• April 2nd:Michael Bennett (U British Columbia)
    Values of the Ramanujan tau-function

    Abstract. If a is an odd positive integer, then a result of Murty, Murty and Shorey implies that there are at most finitely many positive integers n for which tau(n)=a, where tau(n) is the Ramanujan tau-function. In this talk, I will discuss non-archimidean analogues of this result and show how the machinery of Frey curves and their associated Galois representations can be employed to make such results explicit, at least in certain situations. Much of what I will discuss generalizes readily to the more general situation of coefficients of cuspidal newforms of weight at least 4, under natural arithmetic conditions. This is joint work with Adela Gherga, Vandita Patel and Samir Siksek.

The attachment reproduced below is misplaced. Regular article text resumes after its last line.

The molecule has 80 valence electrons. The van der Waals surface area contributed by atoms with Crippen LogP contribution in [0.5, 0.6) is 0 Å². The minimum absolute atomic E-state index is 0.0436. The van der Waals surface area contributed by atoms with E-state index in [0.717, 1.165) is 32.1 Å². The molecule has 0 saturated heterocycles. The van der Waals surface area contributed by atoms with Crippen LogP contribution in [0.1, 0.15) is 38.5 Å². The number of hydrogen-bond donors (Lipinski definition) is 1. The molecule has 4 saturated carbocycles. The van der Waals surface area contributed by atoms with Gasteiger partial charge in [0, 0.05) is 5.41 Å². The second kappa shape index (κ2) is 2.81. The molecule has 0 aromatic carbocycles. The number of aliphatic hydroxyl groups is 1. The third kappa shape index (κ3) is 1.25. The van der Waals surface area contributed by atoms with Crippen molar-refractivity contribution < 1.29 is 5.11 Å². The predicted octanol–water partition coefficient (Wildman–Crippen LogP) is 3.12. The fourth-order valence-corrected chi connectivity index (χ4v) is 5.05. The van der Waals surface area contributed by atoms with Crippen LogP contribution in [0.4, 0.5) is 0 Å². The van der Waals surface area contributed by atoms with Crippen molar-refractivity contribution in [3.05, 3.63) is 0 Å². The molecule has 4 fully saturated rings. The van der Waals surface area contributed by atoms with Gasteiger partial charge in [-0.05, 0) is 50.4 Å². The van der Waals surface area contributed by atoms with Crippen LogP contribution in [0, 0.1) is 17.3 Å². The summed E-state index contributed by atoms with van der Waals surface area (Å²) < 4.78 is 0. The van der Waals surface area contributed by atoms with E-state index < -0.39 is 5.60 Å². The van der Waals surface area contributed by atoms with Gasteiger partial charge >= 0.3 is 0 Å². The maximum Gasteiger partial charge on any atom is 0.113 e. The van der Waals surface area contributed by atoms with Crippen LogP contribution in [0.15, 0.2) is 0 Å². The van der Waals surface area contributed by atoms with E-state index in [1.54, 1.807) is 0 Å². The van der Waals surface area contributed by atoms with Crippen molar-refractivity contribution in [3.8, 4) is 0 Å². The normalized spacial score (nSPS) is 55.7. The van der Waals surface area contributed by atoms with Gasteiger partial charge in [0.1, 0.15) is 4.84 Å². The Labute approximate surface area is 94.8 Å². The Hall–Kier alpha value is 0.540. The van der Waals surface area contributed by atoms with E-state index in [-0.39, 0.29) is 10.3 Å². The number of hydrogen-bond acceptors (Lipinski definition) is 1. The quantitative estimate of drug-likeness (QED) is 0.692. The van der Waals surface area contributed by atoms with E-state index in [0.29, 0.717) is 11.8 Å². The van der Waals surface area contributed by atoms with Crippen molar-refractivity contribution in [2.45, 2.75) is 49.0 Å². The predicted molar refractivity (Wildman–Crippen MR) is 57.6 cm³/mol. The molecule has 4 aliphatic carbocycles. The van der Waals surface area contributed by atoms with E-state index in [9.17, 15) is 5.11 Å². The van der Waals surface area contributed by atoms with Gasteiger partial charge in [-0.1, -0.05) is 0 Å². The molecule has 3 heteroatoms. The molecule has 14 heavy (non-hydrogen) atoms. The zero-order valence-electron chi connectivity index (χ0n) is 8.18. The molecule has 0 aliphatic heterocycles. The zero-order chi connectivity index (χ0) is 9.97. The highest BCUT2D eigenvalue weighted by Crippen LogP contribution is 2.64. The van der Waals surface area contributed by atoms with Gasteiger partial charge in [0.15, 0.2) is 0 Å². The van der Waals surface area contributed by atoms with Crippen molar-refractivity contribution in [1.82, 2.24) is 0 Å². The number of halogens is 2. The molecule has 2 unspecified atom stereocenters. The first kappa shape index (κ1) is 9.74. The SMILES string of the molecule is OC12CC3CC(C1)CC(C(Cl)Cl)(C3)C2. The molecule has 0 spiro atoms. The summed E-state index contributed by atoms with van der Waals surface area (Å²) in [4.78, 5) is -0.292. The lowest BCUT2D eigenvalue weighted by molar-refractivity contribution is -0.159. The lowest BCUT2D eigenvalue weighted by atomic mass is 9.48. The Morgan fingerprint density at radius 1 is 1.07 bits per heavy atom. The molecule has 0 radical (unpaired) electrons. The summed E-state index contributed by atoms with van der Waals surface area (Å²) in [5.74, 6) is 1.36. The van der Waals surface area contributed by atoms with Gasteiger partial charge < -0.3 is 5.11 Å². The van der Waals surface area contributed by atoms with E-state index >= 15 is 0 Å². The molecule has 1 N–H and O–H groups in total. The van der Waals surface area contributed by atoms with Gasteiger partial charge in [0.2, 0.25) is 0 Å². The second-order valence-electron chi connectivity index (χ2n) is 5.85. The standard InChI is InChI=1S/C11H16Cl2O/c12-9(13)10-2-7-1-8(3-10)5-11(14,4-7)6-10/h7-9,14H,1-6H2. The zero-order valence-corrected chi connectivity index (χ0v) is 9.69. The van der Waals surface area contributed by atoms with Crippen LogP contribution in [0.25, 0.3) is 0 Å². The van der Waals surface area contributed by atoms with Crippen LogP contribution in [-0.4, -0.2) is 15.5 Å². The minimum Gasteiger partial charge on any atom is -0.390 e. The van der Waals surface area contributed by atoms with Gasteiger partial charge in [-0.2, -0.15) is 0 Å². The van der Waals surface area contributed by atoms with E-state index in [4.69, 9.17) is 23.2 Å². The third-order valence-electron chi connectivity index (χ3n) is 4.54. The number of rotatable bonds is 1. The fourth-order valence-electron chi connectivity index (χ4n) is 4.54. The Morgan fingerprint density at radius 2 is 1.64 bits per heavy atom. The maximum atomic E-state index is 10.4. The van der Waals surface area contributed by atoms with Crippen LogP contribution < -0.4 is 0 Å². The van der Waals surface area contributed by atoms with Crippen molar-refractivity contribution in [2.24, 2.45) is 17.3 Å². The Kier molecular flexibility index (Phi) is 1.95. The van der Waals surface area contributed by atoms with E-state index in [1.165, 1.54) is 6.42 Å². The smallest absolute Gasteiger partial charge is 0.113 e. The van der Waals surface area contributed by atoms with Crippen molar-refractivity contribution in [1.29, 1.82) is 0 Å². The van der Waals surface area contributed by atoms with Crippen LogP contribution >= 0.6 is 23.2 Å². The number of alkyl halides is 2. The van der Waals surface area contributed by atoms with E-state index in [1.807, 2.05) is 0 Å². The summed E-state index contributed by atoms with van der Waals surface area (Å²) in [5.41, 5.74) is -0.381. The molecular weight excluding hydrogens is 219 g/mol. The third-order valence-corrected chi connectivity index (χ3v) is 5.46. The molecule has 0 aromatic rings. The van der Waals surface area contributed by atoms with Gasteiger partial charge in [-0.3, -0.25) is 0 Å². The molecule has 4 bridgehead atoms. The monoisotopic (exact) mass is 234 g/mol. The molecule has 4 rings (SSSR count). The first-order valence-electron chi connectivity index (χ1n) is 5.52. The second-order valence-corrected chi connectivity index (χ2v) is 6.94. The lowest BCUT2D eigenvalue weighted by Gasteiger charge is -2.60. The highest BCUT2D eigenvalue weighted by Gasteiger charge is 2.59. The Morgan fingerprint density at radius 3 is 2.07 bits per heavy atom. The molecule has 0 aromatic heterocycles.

• April 9th: Jan-Willem van Ittersum (Max Planck, Bonn)
    Applications of the Bloch-Okounkov theorem

    Abstract. Partitions of integers and (quasi)modular forms are related in many ways. We discuss a connection made by a certain normalized generating series of functions f on partitions, called the q-bracket of f. This is in fact the beginning of a whole story: Dijkgraaf had given a physical argument, which was proven by Kaneko and Zagier, that the problem of counting certain coverings of a torus led to quasimodular forms, and the Bloch-Okounkov theorem was found as a generalisation of this. We explain this result, and indicate how certain recently studied functions on partitions, i.e., p-adic generalizations of the shifted symmetric functions and the weighted t-hook functions, naturally fit into the framework provided by the Bloch-Okounkov theorem.